While early 21st century museums retain their lofty missions to educate and preserve, there have nonetheless been shifts in how they do this.  For well over a decade, savvy museums have lured young professionals into their hallowed halls by sponsoring boozy DJ-ed evening events on the first Friday or Saturday of each month.  Such parties echo earlier 20th century annual museum gala events that ostentatiously lured the nation’s elite. 

While being photographed at the Walker Art Center’s “Rock the Garden” event isn’t quite the same as being photographed on the red carpet at the Costume Institute’s Annual Gala, there’s still ample cultural currency in the occasion.  Moreover, special events ostensibly raise funds while raising cultural institutions’ public visibility.  Such events have been quite popular, which suggests that people continue to value what our most prominent cultural institutions set out to promote over 100 years ago: cultural preservation and education.  Though the partygoer may only catch a glimpse of the talked-about sculpture, there is a sense that one has at least made an effort towards personal refinement by simply attending.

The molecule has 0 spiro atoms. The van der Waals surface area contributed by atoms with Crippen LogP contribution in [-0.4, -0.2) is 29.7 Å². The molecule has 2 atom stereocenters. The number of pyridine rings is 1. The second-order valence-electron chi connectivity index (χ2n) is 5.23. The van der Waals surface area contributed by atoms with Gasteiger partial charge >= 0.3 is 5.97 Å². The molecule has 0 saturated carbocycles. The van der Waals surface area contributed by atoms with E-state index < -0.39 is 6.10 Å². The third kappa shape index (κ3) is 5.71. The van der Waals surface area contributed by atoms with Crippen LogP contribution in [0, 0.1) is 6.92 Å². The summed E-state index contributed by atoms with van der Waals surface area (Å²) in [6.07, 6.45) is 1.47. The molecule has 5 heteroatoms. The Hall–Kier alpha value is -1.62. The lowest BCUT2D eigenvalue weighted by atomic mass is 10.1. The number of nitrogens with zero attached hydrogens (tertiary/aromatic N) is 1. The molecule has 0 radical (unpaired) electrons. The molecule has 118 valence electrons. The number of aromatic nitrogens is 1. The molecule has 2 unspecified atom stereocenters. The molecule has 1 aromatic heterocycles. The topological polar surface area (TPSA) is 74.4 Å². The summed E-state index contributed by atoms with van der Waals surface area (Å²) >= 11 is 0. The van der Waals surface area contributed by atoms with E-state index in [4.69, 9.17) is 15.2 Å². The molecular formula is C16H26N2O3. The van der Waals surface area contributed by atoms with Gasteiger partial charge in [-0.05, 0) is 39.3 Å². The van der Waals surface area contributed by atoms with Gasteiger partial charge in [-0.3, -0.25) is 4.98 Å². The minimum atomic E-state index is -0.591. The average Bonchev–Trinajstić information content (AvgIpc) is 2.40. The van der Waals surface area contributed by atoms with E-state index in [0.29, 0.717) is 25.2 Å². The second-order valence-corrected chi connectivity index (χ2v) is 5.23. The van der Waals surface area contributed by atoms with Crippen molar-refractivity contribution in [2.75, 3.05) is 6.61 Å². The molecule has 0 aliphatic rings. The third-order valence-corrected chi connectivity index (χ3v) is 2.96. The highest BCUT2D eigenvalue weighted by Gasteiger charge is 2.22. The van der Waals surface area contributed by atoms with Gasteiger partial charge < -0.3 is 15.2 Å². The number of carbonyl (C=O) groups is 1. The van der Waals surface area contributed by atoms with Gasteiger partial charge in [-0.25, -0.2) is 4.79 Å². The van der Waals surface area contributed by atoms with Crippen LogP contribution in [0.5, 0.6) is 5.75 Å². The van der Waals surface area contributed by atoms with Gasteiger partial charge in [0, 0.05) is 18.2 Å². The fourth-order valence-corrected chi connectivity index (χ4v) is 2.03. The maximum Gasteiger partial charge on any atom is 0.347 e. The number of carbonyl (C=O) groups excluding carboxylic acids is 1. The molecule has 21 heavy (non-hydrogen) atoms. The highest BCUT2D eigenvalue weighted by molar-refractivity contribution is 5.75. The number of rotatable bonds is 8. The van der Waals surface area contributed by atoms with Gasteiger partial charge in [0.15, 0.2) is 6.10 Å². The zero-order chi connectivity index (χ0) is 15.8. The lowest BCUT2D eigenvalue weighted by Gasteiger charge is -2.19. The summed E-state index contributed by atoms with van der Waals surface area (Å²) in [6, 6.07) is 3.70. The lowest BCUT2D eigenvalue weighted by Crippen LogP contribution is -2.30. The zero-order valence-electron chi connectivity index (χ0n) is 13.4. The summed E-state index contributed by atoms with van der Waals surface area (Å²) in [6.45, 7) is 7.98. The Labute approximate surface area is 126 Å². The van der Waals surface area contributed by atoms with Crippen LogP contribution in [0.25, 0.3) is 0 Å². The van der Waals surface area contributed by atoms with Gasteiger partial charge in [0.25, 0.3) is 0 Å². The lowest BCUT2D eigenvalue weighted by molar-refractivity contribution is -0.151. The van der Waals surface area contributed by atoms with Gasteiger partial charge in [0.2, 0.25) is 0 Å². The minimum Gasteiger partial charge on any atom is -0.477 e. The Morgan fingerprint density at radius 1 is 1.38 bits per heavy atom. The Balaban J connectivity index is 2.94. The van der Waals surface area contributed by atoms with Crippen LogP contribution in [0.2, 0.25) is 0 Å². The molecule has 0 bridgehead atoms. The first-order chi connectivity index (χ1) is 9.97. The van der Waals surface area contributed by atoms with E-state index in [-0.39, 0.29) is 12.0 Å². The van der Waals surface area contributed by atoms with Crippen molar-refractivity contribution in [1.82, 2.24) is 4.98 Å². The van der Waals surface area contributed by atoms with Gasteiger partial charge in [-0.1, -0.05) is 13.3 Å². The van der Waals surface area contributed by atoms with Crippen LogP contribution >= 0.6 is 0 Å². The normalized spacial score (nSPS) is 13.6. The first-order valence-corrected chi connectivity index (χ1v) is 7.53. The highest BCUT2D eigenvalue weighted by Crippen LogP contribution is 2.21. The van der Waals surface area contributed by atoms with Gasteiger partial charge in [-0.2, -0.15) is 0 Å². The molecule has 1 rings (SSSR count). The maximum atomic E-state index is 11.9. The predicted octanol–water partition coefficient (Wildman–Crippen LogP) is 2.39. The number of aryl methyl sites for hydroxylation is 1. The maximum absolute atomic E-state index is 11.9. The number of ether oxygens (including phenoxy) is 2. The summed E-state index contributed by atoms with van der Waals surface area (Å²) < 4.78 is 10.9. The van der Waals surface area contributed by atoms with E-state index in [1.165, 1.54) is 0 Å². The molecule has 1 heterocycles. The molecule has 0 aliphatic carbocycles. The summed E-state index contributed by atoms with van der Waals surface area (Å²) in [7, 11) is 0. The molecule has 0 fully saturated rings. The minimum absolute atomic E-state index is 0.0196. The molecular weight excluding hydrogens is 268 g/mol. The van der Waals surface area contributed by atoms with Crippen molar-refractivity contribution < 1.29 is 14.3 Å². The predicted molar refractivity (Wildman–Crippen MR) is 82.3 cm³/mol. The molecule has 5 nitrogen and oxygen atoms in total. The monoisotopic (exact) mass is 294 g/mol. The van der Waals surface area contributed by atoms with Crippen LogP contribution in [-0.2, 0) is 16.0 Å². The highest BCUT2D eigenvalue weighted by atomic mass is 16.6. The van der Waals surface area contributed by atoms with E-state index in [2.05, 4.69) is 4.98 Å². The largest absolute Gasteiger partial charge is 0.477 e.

It’s certainly useful for cultural institutions to establish themselves as destinations for the smart set.  Earnest Iowa Tourist sees photos from an exhibition’s opening party and makes plans to visit.  In pursuit of personal edification, she goes to the museum and finds early 21st century exhibitions barely reminiscent of late 19th century display cases filled with labeled shrunken heads.  Places such as the Field Museum of Natural History have moved instead toward shrinking their mystique with exhibitions that show the public what goes on behind the scenes.  Increasingly a museum visit means not only seeing art and artifacts but also seeing conservators at work in glass walled labs or curators sitting behind a roped off desk as René de Guzman did at the Oakland Museum of California in 2010.